The Livelihood of Man
Karl Polanyi: Notes on His Life
[xxxix] On the theoretical level, an attempt is made to develop concepts of trade, money, and market institutions applicable to all types of societies. On the historical level, case studies are intended to bring to life our generalizations, by way of parallel and contrast. On the policy level, history should be made to yield answers to some of the burning moral and operational problems of our own age.
[xl] The crucial policy slant comes home to us as the earlier millennia [xli] of human problems pass in review. What to our generation seem unique and fateful cross-roads – freedom versus bureaucracy, planning versus market methods – are then recognized as topical variants of recurrent human situations.
Although in terms of livelihood our modern world may be even younger than we thought, the great problems of the human race – freedom and centralization, initiative and planning – certainly bear more lasting features than we believed to be possible.
I. The Place of the Economy in Society
A. Concepts and Theory
1. The Economistic Fallacy
2. The Two Meanings of Economic
 The substantive meaning, points to the elemental fact that human beings, like all other living things, cannot exist for any length of time without a physical environment that sustains them; this is the origin of the substantive definition of economic.
3. Forms of Integration and Supporting Structures
The Emergence of Economic Transactions: From Tribal to Archaic Society
4. The Economy Embedded in Society
II. Status and contratus
 Maine, Toennies and Marx exerted a deep influence on Continental sociology through Max Weber …
 Between Maine and Toennies the emotional connotation of status or community, on the one hand, and contractus and society, on the other, were very different. Maine thought of the precontractus condition of mankind as the dark age of tribalism; the introduction of the contract he felt, emancipated the individual from bondage to the tribe. Toennies’ sympathies, on the contrary, were rather with the warmth of the community against the impersonal business ties of society. He idealized “community” as a condition where human beings are linked together by the tissue of common experience, while ‘society’ was never far removed from the impersonality of the market and the “cash nexus”, as Thomas Carlyle dubbed the relationship of persons connected only with market ties.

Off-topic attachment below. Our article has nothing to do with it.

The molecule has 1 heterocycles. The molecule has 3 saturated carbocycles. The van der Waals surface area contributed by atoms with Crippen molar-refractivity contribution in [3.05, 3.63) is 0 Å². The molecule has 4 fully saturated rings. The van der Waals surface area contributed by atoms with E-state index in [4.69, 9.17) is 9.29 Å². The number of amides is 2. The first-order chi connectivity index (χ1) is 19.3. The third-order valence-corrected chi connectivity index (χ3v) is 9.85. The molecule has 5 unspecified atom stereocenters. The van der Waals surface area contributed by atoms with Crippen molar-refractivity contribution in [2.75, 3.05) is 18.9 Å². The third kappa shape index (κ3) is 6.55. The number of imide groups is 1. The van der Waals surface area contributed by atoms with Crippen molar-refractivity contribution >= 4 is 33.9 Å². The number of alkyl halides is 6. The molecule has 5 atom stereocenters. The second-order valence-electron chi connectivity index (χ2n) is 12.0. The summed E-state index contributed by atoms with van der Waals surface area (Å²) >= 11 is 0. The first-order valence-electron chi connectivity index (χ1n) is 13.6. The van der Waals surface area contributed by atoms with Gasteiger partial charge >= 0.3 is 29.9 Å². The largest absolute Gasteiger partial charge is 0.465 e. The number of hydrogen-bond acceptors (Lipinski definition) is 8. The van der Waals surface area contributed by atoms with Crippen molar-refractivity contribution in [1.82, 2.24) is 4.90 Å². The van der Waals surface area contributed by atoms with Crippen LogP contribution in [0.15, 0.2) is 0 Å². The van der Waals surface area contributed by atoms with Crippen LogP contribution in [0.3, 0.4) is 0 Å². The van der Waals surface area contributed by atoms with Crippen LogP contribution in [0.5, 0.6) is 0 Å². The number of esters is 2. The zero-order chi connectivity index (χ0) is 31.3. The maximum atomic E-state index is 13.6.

Toennie’s ideal was the restoration of community – not, however by returning to the preindustrial stage of society, but by advancing to a higher civilization. He thought of it as a kind of cooperative phase of civilization that would retain the advantages of technological progress and individual freedom while restoring the wholeness of life. His position resembled, to some extent, that of Robert Owen or, among modern thinkers, that of Lewis Mumford. In Walt Whitman’s Democratic Vistas (1871) one may discover prophetic analogies to this outlook.
III. The contribution of anthropology
5. The Emergence of Economic Transaction
6. Equivalencies in Archaic Societies
7. The Economic Role of Justice, Law and Freedom
The Catallactic Triad: Trade, Money, and Markets
8. Traders and Trade
9. Money Objects and Money Uses
I. Money as a Semantic System
II. Institutional Analysis of Money
III. Exchange Money
 Apart from Smith and Ricardo, sociologists like Spencer, Durkheim, Mauss, and Simmel also fell victim to the catallactic fallacy that division of labour implied exchange.
IV. The Payment Use of Money
V. The Storage Use of Money
VI. Money as Standard of Value or as Money of Account
VII. Treasure and Staple in Money Uses
VIII. Treasure and Power in Ancient Greece
IX. Money and Status
10. Market Elements and Market Origins
II. Trade, Markets and Money in Ancient Greece
11. The Hesiodic Age: Tribal Decay and Peasant Livelihood
12. Local Markets: The Political Economy of Polis and Agora
13. Local Markets and Overseas Trade
14. Securing Grain Imports
15. The Growth of Market Trade
16. Money, Banking, and Finance
17. "Capitalism" in Antiquity
Original Publication: The Livelihood of Man, H. W. Pearson (ed.), New York, Academic Press, 1977
- 35/11: Table of contents - Preface, Introduction (1950, 86 typed p.)
- 36/01: Draft Manuscript – Livelihood of Man – Part I Chapters 1, 2, 3, 4, 7, and 12. Part II Chapters 1, 2, 3, 4, 5, 15, 16, and 17 ;
- 36/02: Karl Polanyi Draft Manuscript, late 1977 edited by H. Pearson (96 typed p.)
|FR||La subsistance de l’Homme|